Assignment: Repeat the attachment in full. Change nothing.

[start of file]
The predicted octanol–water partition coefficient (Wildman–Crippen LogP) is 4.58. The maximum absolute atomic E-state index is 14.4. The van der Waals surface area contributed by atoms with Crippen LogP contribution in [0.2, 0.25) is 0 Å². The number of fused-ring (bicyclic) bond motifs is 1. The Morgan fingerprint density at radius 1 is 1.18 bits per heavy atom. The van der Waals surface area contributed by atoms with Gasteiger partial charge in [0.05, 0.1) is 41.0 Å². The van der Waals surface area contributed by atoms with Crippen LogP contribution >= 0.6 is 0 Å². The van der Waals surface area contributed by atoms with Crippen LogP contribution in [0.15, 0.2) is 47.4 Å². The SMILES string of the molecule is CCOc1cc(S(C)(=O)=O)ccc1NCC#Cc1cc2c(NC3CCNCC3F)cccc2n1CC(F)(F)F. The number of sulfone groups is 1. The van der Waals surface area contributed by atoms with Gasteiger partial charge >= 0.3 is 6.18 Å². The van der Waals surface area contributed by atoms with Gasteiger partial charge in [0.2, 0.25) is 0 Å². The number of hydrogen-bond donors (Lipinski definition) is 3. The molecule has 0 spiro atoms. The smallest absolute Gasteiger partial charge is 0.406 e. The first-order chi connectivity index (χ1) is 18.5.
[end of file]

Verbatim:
The predicted octanol–water partition coefficient (Wildman–Crippen LogP) is 4.58. The maximum absolute atomic E-state index is 14.4. The van der Waals surface area contributed by atoms with Crippen LogP contribution in [0.2, 0.25) is 0 Å². The number of fused-ring (bicyclic) bond motifs is 1. The Morgan fingerprint density at radius 1 is 1.18 bits per heavy atom. The van der Waals surface area contributed by atoms with Gasteiger partial charge in [0.05, 0.1) is 41.0 Å². The van der Waals surface area contributed by atoms with Crippen LogP contribution >= 0.6 is 0 Å². The van der Waals surface area contributed by atoms with Crippen LogP contribution in [0.15, 0.2) is 47.4 Å². The SMILES string of the molecule is CCOc1cc(S(C)(=O)=O)ccc1NCC#Cc1cc2c(NC3CCNCC3F)cccc2n1CC(F)(F)F. The number of sulfone groups is 1. The van der Waals surface area contributed by atoms with Gasteiger partial charge >= 0.3 is 6.18 Å². The van der Waals surface area contributed by atoms with Gasteiger partial charge in [0.2, 0.25) is 0 Å². The number of hydrogen-bond donors (Lipinski definition) is 3. The molecule has 0 spiro atoms. The smallest absolute Gasteiger partial charge is 0.406 e. The first-order chi connectivity index (χ1) is 18.5.